Majime, unsure of how to confess his feelings to Kaguya, decides to write her a love letter. As might be expected of the sort of person whose life’s passion is dictionary editing, his love letter is a garbled mess of rare words and convoluted literary allusions. Majime allows his extroverted colleague Nishioka to read the letter; and, although he tells Majime that the letter is perfect as it is, it causes Nishioka no small amount of amusement. It’s partially because of this ridiculous letter that Nishioka begins to feel a protective affection for Majime and resolves to do everything in his power to aid the budding dictionary editor in his goals. Later on in the story, when Nishioka is transferred to another department, he leaves a copy of the letter hidden in the dictionary editorial office so that his successor, a stylish young woman named Kishibe, will be better able to understand and appreciate Majime’s quirky but earnest personality. At the end of The Great Passage, after the main story concludes, there is a nine-page abbreviated excerpt of this letter with humorous annotations from Nishioka and Kishibe that are overflowing with silly jokes and heartfelt goodwill.

The dictionary itself, titled Daitōkai (translated as “The Great Passage”), eventually emerges as its own unique character in the story. The editorial staff regularly meets to discuss what sort of material belongs in an effective dictionary, as well as how an ideal definition should be structured. Unlike the numerous Japanese dictionaries that will have proceeded Daitōkai, Majime and his colleagues want their work to accurately reflect the concerns and interests of the people who live in contemporary Japan. To give an example…

“Dictionaries do tend to be written from the male perspective,” Professor Matsumoto said mildly. “They’re mostly put together by men, so they often lack words having to do with fashion and housework, for example. But that approach won’t work anymore. The ideal dictionary is one that everyone can join in using together, men and women of all ages, interested in all matters of life.” (34)

There is also some light discussion regarding the constructed nature of gender and sexuality implicit in certain words, and the staff ultimately takes a progressive view on many issues. They conclude, for example, that “love” need not be defined as the romantic attraction between a “man” and a “woman.” Kishibe, who initially worked in the editorial department of a women’s lifestyle magazine, is surprised to have been transferred to the staff of a dictionary, but she quickly realizes that what she considered to be common knowledge for a young professional woman serves as a valuable area of expertise to a staff largely comprised of middle-aged men. As she begins to devote herself to the project, Kishibe gains a mounting sense of appreciation for the endeavor…

Words were necessary for creation. Kishibe imagined the primordial ocean that covered the surface of the earth long ago – a soupy, swirling liquid in a state of chaos. Inside every person there was a similar ocean. Only when that ocean was struck by the lightning of words could all come into being. Love, the human heart… Words gave things form so that they could rise out of the dark sea. (164)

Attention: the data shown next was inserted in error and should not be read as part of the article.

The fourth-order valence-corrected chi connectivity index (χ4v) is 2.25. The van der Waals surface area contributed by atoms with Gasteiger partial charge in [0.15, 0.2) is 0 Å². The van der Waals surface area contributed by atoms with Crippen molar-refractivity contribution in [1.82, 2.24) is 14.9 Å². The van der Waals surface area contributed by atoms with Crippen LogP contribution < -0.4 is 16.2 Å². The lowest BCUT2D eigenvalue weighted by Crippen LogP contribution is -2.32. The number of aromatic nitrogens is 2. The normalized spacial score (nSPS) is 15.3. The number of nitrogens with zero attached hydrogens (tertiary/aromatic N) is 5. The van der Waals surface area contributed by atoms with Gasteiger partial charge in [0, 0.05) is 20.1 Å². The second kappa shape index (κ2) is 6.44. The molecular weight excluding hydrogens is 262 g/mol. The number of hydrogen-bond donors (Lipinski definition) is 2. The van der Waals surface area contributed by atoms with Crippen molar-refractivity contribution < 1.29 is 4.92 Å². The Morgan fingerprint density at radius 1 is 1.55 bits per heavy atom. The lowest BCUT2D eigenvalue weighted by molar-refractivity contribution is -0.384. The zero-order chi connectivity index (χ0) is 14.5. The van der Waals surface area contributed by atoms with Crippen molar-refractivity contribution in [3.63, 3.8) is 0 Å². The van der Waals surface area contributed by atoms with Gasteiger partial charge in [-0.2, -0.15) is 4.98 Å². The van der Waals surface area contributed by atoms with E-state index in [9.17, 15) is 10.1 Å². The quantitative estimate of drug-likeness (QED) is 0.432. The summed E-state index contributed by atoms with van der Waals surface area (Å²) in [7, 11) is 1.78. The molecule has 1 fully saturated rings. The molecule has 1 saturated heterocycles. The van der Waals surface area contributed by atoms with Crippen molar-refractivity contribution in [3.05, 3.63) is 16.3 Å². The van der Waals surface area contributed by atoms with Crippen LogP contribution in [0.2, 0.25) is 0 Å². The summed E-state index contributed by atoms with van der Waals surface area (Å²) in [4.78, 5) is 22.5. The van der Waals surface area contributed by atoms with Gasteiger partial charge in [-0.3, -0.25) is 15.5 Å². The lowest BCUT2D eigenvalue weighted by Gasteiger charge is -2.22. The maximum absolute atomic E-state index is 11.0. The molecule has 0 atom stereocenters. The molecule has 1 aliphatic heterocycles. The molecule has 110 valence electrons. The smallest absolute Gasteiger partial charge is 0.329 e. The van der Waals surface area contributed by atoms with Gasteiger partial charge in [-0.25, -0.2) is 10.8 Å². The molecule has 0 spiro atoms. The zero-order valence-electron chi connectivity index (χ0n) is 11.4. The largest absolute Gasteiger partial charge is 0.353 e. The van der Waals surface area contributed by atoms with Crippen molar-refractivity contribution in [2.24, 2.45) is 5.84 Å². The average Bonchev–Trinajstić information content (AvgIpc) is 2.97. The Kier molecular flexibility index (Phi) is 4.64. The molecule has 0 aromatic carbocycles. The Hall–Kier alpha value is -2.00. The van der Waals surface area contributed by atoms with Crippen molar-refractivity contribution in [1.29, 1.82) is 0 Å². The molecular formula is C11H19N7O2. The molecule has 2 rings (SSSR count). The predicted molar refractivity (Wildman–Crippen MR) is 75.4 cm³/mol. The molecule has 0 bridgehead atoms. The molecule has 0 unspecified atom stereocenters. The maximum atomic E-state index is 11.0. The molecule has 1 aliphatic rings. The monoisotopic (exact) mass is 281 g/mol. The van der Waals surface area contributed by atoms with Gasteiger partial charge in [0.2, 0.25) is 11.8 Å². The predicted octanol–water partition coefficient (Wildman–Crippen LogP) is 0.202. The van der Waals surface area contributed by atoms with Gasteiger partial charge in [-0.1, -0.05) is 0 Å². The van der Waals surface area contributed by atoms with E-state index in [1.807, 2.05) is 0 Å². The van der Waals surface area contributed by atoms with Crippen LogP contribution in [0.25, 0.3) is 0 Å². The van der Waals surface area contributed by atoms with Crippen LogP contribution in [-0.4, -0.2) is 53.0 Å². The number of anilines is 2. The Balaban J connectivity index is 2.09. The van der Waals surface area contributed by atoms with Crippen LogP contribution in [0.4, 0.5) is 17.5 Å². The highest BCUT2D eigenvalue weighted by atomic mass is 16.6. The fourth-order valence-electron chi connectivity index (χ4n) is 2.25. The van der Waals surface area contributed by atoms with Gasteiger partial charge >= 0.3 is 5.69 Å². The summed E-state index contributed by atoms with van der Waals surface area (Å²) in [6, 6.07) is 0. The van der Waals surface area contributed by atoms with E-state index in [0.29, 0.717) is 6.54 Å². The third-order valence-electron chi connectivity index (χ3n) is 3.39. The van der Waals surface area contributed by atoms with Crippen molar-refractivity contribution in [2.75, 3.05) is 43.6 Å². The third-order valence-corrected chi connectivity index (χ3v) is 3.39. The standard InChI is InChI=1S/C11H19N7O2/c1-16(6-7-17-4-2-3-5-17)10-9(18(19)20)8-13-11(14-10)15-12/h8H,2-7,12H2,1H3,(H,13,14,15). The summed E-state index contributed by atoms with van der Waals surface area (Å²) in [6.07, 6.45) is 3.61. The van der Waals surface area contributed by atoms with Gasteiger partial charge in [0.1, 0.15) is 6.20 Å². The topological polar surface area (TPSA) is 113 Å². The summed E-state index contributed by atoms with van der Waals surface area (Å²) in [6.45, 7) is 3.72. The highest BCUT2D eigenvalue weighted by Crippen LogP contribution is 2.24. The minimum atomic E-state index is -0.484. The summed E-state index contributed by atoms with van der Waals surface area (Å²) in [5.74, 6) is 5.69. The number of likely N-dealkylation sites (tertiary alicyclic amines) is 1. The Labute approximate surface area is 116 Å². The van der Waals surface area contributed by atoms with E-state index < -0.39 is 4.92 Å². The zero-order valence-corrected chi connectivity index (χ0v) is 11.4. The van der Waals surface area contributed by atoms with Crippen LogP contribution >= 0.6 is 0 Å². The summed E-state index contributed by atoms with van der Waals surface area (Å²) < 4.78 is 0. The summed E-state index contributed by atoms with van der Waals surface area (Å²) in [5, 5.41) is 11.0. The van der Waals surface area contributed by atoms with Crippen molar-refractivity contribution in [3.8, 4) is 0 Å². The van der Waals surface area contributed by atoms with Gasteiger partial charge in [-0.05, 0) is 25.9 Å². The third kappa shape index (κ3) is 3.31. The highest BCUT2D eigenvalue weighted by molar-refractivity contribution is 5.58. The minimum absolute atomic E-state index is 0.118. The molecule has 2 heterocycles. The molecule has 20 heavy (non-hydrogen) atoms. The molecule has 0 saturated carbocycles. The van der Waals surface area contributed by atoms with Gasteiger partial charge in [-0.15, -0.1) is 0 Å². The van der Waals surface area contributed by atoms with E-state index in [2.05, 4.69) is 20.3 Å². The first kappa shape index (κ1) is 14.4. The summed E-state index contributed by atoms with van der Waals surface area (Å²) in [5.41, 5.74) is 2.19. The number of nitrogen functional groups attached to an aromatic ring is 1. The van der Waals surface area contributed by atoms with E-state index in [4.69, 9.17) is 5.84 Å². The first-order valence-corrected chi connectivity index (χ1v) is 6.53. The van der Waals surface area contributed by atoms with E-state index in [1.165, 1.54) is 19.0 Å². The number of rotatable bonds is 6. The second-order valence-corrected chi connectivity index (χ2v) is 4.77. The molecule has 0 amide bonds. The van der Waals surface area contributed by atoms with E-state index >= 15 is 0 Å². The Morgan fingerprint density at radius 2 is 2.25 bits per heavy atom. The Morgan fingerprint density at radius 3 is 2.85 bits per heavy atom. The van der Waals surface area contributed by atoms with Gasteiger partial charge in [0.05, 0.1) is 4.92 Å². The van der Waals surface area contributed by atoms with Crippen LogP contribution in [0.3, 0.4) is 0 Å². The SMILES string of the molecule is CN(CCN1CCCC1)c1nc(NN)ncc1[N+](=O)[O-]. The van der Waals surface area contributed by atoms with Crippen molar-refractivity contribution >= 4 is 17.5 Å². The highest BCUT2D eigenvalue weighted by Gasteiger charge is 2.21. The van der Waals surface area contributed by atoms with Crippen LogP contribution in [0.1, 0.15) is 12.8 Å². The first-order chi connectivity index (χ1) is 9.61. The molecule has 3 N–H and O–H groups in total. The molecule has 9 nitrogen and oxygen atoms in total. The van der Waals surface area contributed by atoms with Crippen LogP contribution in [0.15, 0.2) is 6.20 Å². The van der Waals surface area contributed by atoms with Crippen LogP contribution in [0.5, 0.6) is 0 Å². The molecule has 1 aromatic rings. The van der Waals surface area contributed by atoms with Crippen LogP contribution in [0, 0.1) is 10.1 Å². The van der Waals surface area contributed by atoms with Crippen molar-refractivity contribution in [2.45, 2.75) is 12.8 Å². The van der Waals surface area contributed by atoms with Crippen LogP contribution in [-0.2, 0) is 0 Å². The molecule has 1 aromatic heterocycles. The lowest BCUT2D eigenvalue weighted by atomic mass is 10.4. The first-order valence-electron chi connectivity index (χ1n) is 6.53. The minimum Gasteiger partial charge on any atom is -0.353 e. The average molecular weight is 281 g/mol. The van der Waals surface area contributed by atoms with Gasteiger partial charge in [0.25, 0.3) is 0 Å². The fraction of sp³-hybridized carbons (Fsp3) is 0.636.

Special mention must also be made of the fine work of the translator, Juliet Winters Carpenter. The conversations surrounding Japanese words, their synonyms, and their cultural contexts never feel awkward or forced, and even a reader with no familiarity of Japanese language and culture will be able to enjoy the linguistic play and fine distinctions of meaning. Moreover, the oddities of Japanese corporate culture are glossed over masterfully so that the reader is able to understand the relationships and tensions between professionals without getting bogged down in a mire of titles and hierarchies and formal modes of address.

Although The Great Passage may seem like a novel that will only be of interest to a niche audience, its appeal is far more expansive. This is a book for people who love words. It’s a book for people who love reading. It’s a book for people who love translation. And, in the end, The Great Passage is a celebration of people who love books.

Oh, and also! The novel was adapted into an anime, which is available in the United States through Amazon’s streaming service.

Fujisan

Fujisan

Title: Fujisan
Japanese Title: 富士山 (Fujisan)
Author: Taguchi Randy (田口 ランディ)
Translator: Raj Mahtani
Year Published: 2012 (America); 2004 (Japan)
Publisher: AmazonCrossing
Pages: 191

In her Foreword, Taguchi states that she “wrote this anthology of stories as an expression of my veneration and appreciation for this life-affirming mountain; it is my personal tribute to Fujisan.”

Although Mount Fuji is in the background of each of the four stories collected in this volume, the main theme of these stories is an affirmation of life in the face of fairly extreme social maladjustment and malaise. “The Blue Summit” is about a convenience store worker who begins reflecting on his past experiences as a member of a religious cult after he survives an attempted robbery. “The Sea of Trees” is about three high school students with an interest in the occult who go hiking in the Aokigahara forest and come across a failed suicide. “Jamila” is about a public servant who is tasked with dealing with an old woman who lives in a house overflowing with garbage. “Child of Light” is about a nurse at a small gynecological clinic who ponders a teenage abortion patient she recently cared for as she climbs Mount Fuji with a group of older women. The characters of these stories all face death and the more unpleasant aspects of continuing to live and somehow manage to come out okay on the other side.